Long term commitments

Manufacturers have had a great engagement with ewaste and recycling lately. There have been some great instances of product stewardship. The coupon program Good Point Recycling just rolled out for free TV collections YEAR ROUND (not long line event based) could not have happened without a constructive dialogue.

Obviously, I have also blogged in the past about the cautions raised by Vance Packard in his 1960 book "the Waste Makers", which ranks with Rachael Carson's "Silent Spring" as a message that sobered up a generation about the planet and growth. But I also buy mutual funds with stock in electronics manufacturing, and I worship the productivity that computers and internet have brought to us since then.

Here is my observation about legislation, generally. Wonderful activists become enamoured with recycling systems. "Universal Waste" was the call in the 1990s, as it was the hazardous waste companies who held the podium when the questions were about ewaste and CRTs. Then Waste Bans in the late 1990s, followed by California ARF and retailer involvement in the earlier part of the decade.

Now several manufacturers are rolling out takeback programs. It might work out great. But to legislate their involvement is kind of a "marriage", and the rights and obligations of each party have to be looked at carefully. My experience is that I can develop a strong relationship with a representative of a manufacturer, but that their hands can become tied or they can get sent elsewhere.

If the manufacturers are somehow obligated, they have to have a say in how things are handled. If they have a say in the handling of the "ewaste", they want the valuable surplus property too. And they sure don't want ink cartridges sold to refillers, laptops refurbished, and other "counterfeit" or "piracy" or "used" or "market cannabalization". So they steer the business away from reuse to shredding companies with "zero tolerance" export policies.

And that is perfectly reasonable if they are footing the bill. Let's try that for a few years. But legislation is kind of a marriage. Are we so certain this will work out that we want to commit it to law without sunset?

I would feel much more comfortable if we focus the trial on TVs, which have a very limited reuse market and a very high stake costs and environmental impact. I'm 47, and my experience is that when I speak out cautiously to moderate legislation - whether it is packaging in MA 1992, or bottle bill, or Universal Waste, or Zero Export, or Advanced Recycling Fee, or now "Manufacturer Takeback", that I alienate 30% of my friends. Another 30% give blank stares. But the 40% remaining, whether they agree or disagree, give me credit for being accountable, transparent, and with integrity intact.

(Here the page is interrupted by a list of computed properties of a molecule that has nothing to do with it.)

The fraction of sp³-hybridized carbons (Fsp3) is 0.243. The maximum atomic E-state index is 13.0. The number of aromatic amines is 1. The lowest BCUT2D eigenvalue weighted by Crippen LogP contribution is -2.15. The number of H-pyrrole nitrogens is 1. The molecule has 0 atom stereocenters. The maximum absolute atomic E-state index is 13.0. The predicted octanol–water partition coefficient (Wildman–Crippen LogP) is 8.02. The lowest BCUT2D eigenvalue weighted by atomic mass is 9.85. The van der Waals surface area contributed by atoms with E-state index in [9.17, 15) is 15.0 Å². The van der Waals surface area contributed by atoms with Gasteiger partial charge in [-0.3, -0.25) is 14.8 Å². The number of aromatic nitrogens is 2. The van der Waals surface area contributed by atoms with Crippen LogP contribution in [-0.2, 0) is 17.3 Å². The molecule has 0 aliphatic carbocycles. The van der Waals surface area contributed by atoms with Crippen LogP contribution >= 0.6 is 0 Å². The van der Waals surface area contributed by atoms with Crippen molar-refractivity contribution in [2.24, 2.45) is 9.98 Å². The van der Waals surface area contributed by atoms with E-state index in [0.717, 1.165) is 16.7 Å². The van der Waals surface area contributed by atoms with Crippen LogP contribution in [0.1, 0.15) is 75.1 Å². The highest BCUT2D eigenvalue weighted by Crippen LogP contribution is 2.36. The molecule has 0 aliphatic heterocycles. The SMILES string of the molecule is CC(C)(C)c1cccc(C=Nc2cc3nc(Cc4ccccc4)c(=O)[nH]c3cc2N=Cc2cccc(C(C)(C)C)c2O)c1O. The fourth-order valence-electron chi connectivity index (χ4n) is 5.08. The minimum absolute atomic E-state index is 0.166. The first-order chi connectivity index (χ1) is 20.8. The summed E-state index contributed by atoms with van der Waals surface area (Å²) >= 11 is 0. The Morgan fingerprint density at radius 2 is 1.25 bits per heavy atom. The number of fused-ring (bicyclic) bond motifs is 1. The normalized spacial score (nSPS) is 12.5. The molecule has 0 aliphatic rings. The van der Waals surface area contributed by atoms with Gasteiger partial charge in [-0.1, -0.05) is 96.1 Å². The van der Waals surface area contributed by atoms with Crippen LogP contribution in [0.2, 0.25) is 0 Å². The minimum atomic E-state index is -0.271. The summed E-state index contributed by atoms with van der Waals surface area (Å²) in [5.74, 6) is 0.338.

I am basically concerned that environmentalists who know little enough about the "secondary market" are willing to trade it back to OEMs in return for 15 cent per pound off solid waste costs. Not enough questions. The used car economy is 7 times the size of the new car economy, and the social costs of destroying working and resellable equipment may be considerable. Perhaps my children will live in a society with no personal property at all, the copper and aluminum and steel will belong to the original equipment manufacturer, they will just have a license to use their computer, and an agreement to return it when they are done. It might be great. It's available now, and it's called "leasing". But giving the manufacturers control over the laptops and cartridges in return for getting rid of the CRTs seems more like something to try out in a contract for a year or two, not something to legislate.

No comments: